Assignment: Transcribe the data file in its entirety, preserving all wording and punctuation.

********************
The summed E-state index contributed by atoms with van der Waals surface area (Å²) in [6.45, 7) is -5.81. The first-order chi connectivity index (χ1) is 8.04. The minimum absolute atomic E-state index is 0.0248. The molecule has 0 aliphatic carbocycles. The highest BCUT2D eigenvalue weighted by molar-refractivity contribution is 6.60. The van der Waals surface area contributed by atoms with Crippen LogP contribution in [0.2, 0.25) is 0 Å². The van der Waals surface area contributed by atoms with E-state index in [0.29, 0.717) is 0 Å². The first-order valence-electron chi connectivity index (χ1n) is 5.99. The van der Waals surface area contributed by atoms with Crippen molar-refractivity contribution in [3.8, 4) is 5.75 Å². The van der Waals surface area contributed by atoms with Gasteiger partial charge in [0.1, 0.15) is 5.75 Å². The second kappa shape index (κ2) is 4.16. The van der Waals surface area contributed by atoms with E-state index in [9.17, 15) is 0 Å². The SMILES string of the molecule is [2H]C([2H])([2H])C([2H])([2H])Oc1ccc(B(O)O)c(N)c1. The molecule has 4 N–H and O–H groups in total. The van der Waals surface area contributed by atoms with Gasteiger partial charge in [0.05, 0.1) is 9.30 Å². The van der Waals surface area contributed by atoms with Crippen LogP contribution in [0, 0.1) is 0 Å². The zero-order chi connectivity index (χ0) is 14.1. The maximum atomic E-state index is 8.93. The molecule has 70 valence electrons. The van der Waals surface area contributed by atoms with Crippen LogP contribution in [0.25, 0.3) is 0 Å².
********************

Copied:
The summed E-state index contributed by atoms with van der Waals surface area (Å²) in [6.45, 7) is -5.81. The first-order chi connectivity index (χ1) is 8.04. The minimum absolute atomic E-state index is 0.0248. The molecule has 0 aliphatic carbocycles. The highest BCUT2D eigenvalue weighted by molar-refractivity contribution is 6.60. The van der Waals surface area contributed by atoms with Crippen LogP contribution in [0.2, 0.25) is 0 Å². The van der Waals surface area contributed by atoms with E-state index in [0.29, 0.717) is 0 Å². The first-order valence-electron chi connectivity index (χ1n) is 5.99. The van der Waals surface area contributed by atoms with Crippen molar-refractivity contribution in [3.8, 4) is 5.75 Å². The van der Waals surface area contributed by atoms with Gasteiger partial charge in [0.1, 0.15) is 5.75 Å². The second kappa shape index (κ2) is 4.16. The van der Waals surface area contributed by atoms with E-state index in [9.17, 15) is 0 Å². The SMILES string of the molecule is [2H]C([2H])([2H])C([2H])([2H])Oc1ccc(B(O)O)c(N)c1. The molecule has 4 N–H and O–H groups in total. The van der Waals surface area contributed by atoms with Gasteiger partial charge in [0.05, 0.1) is 9.30 Å². The van der Waals surface area contributed by atoms with Crippen LogP contribution in [0, 0.1) is 0 Å². The zero-order chi connectivity index (χ0) is 14.1. The maximum atomic E-state index is 8.93. The molecule has 70 valence electrons. The van der Waals surface area contributed by atoms with Crippen LogP contribution in [0.25, 0.3) is 0 Å².